The emergency triage protocol is used in catastrophic medicine situations, when the needs surpass healthcare resources, in the event of natural disasters, multiple accidents or terrorist attacks. The development of consensual clinical assessment criteria that substantiates the medical decisions during triage in these situations is still an open issue, despite several protocols being described in this regard. The current COVID-19 pandemic has posed a new scenario for the use of emergency triage for the admission of patients in ICUs. Researchers from 28 healthcare centres and universities from several countries have developed a new proposal, based on five ethical criteria, for this type of triage. Among the expert authors of the study, of the model, published in Frontiers in Public Health, is Bioethics professor from the Healthcare Sciences Faculty of the CEU Cardenal Herrera University of Valencia, Emilio García Sánchez.
As the authors of the model explain, the first of the five ethical criteria of this proposal is based on taking into account the three general principles of disaster medicine: the well-being of the patient must be considered in the context of the common good; nobody shall be abandoned or discriminated against for any reason; and before rejecting an ICU admission, alternatives must be provided, both for said individual and for future patients, based on medical experience.
The second of the five ethical criteria establishes that determining the care priority in intensive care units, when it cannot be given to all those who need it, “must take into account the urgency and severity of the clinical situation of the patient, considering as the objective to offer the greatest benefit possible to the largest number of patients. And without discriminating against anyone beforehand and without seeking a utilitarian and quantitative compensation of the deaths through the number of people saved, as explained by the authors of this protocol in the article that was recently published in Frontiers in Public Health.
For professor Emilio García Sánchez, as for the rest of authors, the third criterion of the model is essential in the case of future outbreaks of COVID-19: “The third criterion establishes that triage to admission to ICUs must be conducted case by case and never based on standardised criteria, such as age. This analysis of each case must take into account the clinical situation of the patient, as well as the resources available at the hospital. And it must consider the possibility of transferring patients to ICUs in other centres when possible.”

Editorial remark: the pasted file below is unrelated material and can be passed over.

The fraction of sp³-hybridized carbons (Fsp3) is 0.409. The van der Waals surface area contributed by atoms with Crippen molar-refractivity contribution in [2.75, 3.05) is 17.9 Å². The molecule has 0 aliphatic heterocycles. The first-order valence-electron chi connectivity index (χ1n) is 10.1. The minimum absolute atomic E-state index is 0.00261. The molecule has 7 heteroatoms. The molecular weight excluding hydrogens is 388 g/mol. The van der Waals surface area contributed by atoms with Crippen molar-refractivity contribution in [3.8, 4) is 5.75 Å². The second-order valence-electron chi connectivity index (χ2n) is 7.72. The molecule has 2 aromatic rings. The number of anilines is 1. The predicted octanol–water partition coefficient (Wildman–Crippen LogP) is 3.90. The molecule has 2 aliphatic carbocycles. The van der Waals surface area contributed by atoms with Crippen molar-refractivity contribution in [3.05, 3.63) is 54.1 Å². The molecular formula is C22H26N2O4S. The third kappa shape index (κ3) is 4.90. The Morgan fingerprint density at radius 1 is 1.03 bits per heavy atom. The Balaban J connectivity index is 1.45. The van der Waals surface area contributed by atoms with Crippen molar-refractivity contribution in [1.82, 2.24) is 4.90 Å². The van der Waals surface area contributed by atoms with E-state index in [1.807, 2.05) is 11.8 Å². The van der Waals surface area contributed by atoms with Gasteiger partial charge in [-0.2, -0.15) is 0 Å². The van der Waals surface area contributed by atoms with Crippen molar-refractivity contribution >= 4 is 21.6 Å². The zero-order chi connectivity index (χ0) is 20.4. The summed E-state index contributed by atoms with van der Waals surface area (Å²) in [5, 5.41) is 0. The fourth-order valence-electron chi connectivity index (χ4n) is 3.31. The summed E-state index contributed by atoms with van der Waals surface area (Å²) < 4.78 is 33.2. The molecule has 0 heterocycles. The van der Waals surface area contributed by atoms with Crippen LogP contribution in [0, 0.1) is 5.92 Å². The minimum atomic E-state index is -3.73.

The ethical model of admission is completed with two more principles: inadequate treatments are not acceptable under any circumstance, and palliative care, both physical and spiritual, most be guaranteed when necessary. Regarding this last criterion, professor Emilio García Sánchez explains that: “This pandemic has arrived when the debate on euthanasia was beginning in Spain, and the healthcare world was talking about the importance of improving palliative care so that euthanasia is not the option that anybody wants.”
The co-authors of this proposal are professors and researchers from the bioethical, medical and legal field from centres such as the National Health Institute of Italy, the Bio-Medical Campus of the University of Rome, the Bambino Gesú Children’s Hospital of the Italian capital, the University of Insubria, in Varese, the University of Camerino in Maserata, and the Sacred Heart Catholic University in Rome (Italy); the Karolinska Institute of Stockholm (Sweden); the University Hospital of Strasbourg (France); the Medicine Faculties of the Universities of Yale, Pittsburgh and the Virginia Commonwealth University (USA); the Medicine department of the McGill University of Montreal (Canada); the St. Mary’s University of London (United Kingdom); the Pontifica Argentinian Catholic University in Buenos Aires; the Panamerican University of Mexico; the Strathmore University of Nairobi (Kenya); the International University of Catalonia, the University of Valladolid and the CEU Cardenal Herrera University of Valencia (Spain).
More information on the article:
“Ethical Criteria for the Admission and Management of Patients in the ICU Under Conditions of Limited Medical Resources: A Shared International Proposal in View of the COVID-19 Pandemic”, in Frontiers in Public Health.